The holidays are a stressful time for everyone. There is always too much to do and not enough time to do it. The joy and wonder of the holidays can sometimes be overshadowed by all of the pressures and obligations of travel, entertaining, and gift giving. The hustle and bustle of the holiday season can leave many of us feeling overwhelmed, drained and stressed out.
We know as adults that our stress level increases during the holidays, but we often forget that holiday stress and anxiety are common in children too. Their schedules and routines are turned upside down, and it easy for them to become over-stimulated with all of the excitement and changes. This can result in physical complaints like headaches and tummy aches, withdrawal from family and friends, regression in behavior such as a return to thumb sucking or bed wetting, or an increase in challenging behaviors.
For adopted and foster children, the usual stressors associated with the holidays can be exacerbated or intensified due to a history of trauma. Instead of happiness and joy, the lens through which adopted and foster children see the holidays may be one of fear, disappointment, anxiety and stress. Perhaps they have memories of living in a home where there was drug and alcohol use, physical/sexual abuse or neglect, or the absence of a parent due to incarceration. Maybe they spent previous holidays in an orphanage, group home, or multiple foster homes, never knowing what it is like to receive a gift or share the holidays with a forever family. They may be feeling and grieving the loss of their birth family, country or culture. Reminders of these past experiences can trigger our children and cause them to behave in ways that are puzzling and upsetting.
In an effort to stress less and enjoy the holidays more, my family has decided to embrace a “less is more” philosophy this holiday season. Now that my children are teens, I am realizing how quickly time goes by and how important it is to make the most of every moment. Our children are not likely to remember how clean the house was or how many gifts they received, but they will remember the quality time we spent with them.
Here are some steps you can take to make the holidays more peaceful and memorable this year:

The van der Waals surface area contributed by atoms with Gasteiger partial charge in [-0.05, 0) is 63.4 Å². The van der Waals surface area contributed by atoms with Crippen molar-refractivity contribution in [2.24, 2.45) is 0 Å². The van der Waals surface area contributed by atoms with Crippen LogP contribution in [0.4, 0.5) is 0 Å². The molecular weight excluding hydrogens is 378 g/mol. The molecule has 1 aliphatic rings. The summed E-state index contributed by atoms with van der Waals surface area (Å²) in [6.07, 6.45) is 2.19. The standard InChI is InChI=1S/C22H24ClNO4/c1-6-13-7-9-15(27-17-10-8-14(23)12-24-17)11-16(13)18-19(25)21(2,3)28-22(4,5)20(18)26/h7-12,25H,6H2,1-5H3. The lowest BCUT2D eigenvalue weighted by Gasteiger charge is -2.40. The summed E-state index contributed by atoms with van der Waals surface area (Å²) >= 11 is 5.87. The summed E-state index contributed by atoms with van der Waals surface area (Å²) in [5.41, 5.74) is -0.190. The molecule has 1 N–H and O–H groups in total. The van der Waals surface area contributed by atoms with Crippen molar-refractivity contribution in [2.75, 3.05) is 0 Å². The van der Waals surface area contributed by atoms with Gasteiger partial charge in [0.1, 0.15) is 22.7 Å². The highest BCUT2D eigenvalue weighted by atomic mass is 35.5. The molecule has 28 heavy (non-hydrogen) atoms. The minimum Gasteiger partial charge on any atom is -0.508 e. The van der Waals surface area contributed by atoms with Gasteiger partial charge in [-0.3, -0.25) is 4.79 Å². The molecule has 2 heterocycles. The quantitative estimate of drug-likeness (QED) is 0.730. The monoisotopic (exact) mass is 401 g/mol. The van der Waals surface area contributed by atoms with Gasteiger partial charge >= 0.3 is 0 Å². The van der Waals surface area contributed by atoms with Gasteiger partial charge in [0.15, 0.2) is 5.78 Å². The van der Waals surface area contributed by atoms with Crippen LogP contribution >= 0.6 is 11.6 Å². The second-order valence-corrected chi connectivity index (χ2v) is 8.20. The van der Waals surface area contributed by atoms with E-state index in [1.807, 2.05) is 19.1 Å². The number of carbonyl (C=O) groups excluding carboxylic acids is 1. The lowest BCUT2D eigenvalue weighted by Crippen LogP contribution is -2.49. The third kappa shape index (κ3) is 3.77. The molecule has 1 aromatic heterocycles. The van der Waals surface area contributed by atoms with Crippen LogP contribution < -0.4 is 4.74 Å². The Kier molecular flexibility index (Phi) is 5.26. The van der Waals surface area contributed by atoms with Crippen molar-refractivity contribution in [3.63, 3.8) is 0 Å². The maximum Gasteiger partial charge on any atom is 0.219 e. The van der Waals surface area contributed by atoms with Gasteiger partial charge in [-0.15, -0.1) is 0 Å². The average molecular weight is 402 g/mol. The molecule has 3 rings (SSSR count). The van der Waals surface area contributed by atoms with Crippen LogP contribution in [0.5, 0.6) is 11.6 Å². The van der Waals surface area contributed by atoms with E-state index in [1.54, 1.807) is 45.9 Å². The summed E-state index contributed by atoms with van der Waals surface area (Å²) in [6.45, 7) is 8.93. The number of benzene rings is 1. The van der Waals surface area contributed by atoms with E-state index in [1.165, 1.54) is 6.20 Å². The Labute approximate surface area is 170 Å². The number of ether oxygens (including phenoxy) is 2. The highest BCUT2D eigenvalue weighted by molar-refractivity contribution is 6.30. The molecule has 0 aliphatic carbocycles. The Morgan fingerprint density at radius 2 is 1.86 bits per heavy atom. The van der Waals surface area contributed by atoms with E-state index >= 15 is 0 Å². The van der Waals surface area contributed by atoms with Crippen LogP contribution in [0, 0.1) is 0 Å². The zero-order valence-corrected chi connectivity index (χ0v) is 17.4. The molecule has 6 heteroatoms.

1. Is it ok to say no. Know your limits and don’t try to be everything to everyone. The world will not fall apart if you miss a party. Pick and choose events and gatherings that are important to your family.
2. Accept that you cannot eliminate stress from your life. When you feel stressed, acknowledge it, learn from it, and move through it. Model self-regulation and calm for your children.
3. Be realistic about what you can accomplish. Recognize that you are only human and will not be able to do everything on your “to do” list. Prioritize your list so you can check off the most important items first.
4. Make or bake gifts instead of feeling pressured to spend money on the latest and greatest.
5. Instead of trying to change the way your children are feeling, acknowledge and honor their difficult feelings, and help them to cope in positive ways.
6. If you must run holiday errands with your child, plan ahead and set your child up for success. For example, try to avoid peak shopping times, make expectations clear in advance, bring snacks and toys, stay focused on your mission, and don’t try to pack too much into one outing.
7. Have realistic expectations and remember that challenging behavior is not going to magically disappear just because it is a holiday. No holiday will be perfect and not every moment will be picture worthy. Try to focus on what is going right.
8. Maintain a sense of humor! Find reasons to laugh and smile.
9. Take care of yourself and ask for help if you need it.
10. Remember that your children are only young once. Take a deep breath, relax, and make the most of this precious time together.
For more tips on making the holidays more joyful, join us for our monthly webinar on Wednesday, December 4th @ 7:00 pm: Are we having fun yet? Holidays, vacations and the challenging child.